Being a married father matters, for men and society

24 Jun

Sociologically, culturally, economically, we should all be very concerned if men become increasingly unmarked and fatherless. It matters more for society’s well-being than 90% of the alleged problems and solutions social do-good ears usually talk about.

From Dr. Brad Wilcox:

It’s an open question, but I’d say the odds are against Kanye West benefiting much from his impending father status. That’s because the transformative power of fatherhood only seems to work its magic for the better when men live with the children they father, and with their baby’s mother. And, given the on-again-off-again status of the Kanye West–Kim Kardashian relationship (Kanye West recently celebrated his birthday with friends in New York, more than 2,000 miles from his baby’s mother), I’m guessing Kanye and Kim won’t go the distance.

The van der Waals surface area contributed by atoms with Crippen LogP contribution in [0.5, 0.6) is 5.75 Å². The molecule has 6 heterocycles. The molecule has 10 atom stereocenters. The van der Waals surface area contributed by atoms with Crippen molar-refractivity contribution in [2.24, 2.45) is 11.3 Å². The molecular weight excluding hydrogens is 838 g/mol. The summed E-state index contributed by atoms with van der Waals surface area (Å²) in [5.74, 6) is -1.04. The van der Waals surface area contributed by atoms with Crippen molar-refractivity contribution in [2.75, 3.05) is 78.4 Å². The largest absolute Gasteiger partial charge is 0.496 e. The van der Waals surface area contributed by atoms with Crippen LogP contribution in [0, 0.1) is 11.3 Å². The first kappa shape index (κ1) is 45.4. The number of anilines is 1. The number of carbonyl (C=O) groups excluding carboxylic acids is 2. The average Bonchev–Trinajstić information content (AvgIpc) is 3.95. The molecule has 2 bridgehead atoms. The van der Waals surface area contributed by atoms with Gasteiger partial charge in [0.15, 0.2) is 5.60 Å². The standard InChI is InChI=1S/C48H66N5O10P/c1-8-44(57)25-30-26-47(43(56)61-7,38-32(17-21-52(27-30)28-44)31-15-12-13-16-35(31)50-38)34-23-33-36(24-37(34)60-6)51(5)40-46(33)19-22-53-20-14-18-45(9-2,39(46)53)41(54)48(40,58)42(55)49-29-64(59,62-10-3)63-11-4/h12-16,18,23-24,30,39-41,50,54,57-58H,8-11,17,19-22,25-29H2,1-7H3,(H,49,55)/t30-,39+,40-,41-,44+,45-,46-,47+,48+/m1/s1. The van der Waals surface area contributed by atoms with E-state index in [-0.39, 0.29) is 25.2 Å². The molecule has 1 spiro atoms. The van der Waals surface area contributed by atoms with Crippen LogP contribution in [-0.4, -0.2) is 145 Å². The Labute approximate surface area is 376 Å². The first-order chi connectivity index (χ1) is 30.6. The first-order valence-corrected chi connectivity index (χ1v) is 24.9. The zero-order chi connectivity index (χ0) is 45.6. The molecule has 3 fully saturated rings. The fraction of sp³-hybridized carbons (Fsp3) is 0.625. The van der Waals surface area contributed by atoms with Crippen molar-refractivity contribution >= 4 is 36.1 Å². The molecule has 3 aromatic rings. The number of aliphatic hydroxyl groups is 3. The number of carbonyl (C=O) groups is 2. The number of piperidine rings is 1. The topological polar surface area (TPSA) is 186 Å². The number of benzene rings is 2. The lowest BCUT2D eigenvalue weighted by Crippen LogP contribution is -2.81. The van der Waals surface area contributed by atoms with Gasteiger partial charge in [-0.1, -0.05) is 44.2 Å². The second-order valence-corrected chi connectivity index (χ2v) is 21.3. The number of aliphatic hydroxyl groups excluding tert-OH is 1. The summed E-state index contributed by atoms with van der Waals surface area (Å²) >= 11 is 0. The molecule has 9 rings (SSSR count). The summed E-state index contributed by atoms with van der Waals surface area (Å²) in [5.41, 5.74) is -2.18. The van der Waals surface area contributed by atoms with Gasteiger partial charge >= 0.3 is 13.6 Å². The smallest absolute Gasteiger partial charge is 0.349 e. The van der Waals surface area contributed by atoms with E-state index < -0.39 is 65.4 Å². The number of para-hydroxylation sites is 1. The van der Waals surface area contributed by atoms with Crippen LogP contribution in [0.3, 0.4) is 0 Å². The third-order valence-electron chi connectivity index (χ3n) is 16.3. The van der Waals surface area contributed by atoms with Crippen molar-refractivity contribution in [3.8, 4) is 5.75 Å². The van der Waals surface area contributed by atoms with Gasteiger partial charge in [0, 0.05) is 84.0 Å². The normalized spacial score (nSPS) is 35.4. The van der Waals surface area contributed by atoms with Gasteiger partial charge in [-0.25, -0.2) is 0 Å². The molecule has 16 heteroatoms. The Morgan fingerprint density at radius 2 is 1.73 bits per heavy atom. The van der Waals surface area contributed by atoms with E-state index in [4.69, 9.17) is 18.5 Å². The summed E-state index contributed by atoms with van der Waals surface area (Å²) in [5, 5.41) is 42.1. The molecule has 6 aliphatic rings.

That would be a tragedy not only for Kanye and Kim’s child, but also for Kanye. That’s because fatherhood is transformative for men’s bodies and their lives—if they manage to live with their children and the mother of their children. Of course, we’ve known about the transformative power of parenthood, since time immemorial, for women. Now, we’re learning more and more about the ways that fatherhood is also transformative for men’s bodies and lives, as my new book, Gender and Parenthood: Biological and Social Scientific Perspectives (co-edited with Kathleen Kovner Kline), points out.
For many men, the transformative physical power of fatherhood first manifests itself when the pounds start piling up. One recent survey found that the average father puts on more than 10 pounds while waiting for baby to arrive.

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